If any doubt lingered that the engine of summit publicity is self-propelling, requiring fuel of the lowest octane, the curious affair of the Weinberger letter would dispel it.

The leaking of Defense Secretary Caspar Weinberger's letter to the president Saturday plunged the summit party aboard Air Force One into a dither. Yet all it reveals -- surprise! -- is that Caspar Weinberger remains skeptical of the tattered arms control system negotiated from 1969 on by presidents Nixon, Ford and Carter.

That is news of the earth-is-round variety. Weinberger and his top civilian adviser on arms control, Richard Perle, are known to be devoted foes of arms control -- at least in any form the Soviets might buy. They view anything short of radical paring of the Soviet offensive arsenal as a risky deal, inimical to U.S. security and to the stability of deterrence.

Weinberger also, like Reagan in private moments, believes the Russians are compulsive loophole-seekers and, like little boys at the marbles ring, will fudge if not watched closely.

These are the views Weinberger and Perle brought to the Pentagon in 1981. And Weinberger has done everything short of picketing the Oval Office with placards to persuade Reagan (who needs little persuading) of their truth. Despite the pious posturing of the Russians, who have joined the game of big-time news management in Geneva, Weinberger's views are not likely to be news to Mikhail Gorbachev.

So why the dither?

Weinberger's assessment of the Soviet tendency to deviousness may be untimely but it is, alas, all too accurate. For instance, the Russians, having agreed not to "undermine" SALT II, are nonetheless encoding some of the signals from their long-range missile tests in order to thwart U.S. electronic surveillance. That's a violation certainly of the spirit and perhaps of the letter of the draft treaty.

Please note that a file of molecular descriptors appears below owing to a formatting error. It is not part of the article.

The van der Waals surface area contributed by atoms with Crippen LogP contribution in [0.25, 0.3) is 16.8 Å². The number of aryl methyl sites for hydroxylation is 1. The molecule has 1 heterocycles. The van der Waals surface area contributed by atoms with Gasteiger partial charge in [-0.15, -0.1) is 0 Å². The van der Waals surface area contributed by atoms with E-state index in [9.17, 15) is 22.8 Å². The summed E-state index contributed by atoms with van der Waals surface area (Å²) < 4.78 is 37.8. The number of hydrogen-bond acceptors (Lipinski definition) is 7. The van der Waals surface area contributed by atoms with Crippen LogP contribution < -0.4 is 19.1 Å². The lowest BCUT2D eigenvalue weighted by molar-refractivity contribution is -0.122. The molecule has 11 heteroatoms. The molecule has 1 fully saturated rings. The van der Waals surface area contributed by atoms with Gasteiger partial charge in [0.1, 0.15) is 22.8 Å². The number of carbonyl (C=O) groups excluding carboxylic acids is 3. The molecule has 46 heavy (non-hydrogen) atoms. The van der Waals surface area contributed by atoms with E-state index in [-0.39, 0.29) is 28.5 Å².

Even so, the Weinberger view of arms control and its flaws is far from exhausting all aspects of the issue.

It takes too little account in general of the politics of arms control, which, as the recent U.S. dustup with New Zealand shows, is nudging even solid friends toward nuclear unilateralism. Such is the redundancy of nuclear power on both sides (at least in the view of bystanders) that overdoing the cheating issue is, or may seem, evasive nit-picking.

Despite the successful deployment last year of a new generation of U.S. "Euromissiles" in Western Europe, unilateralist fever is latent. The Euromissile success could be misleading. It could not have been pulled off, except that the Soviets, as usual, tried to prevail by bluster and bluff. It has been the salvation of NATO policy that the Soviets are their own worst tacticians, a state of affairs that may not continue under the wilier Gorbachev.

From the 1945 days of the Baruch Plan forward, U.S. presidents have set, and been expected to set, the pace of risk in nuclear restraint and arms control. The esoteric technicalities in which Weinberger and his aides tend to absorb themselves -- again, as a matter of duty -- yield an excessively technocratic view of what is at heart a problem in diplomacy and high politics.

Summits, as essentially political exercises, are the diplomats' meat and drink. Thus State Department advice is probably more useful to Ronald Reagan at Geneva than that of the arms technicians.

That realization may explain Weinberger's worry, and even the untimely leaking of his warning letter. It certainly makes good copy. That it should be treated as momentous revelation, however, tells less about "the news" than our overblown conception of it.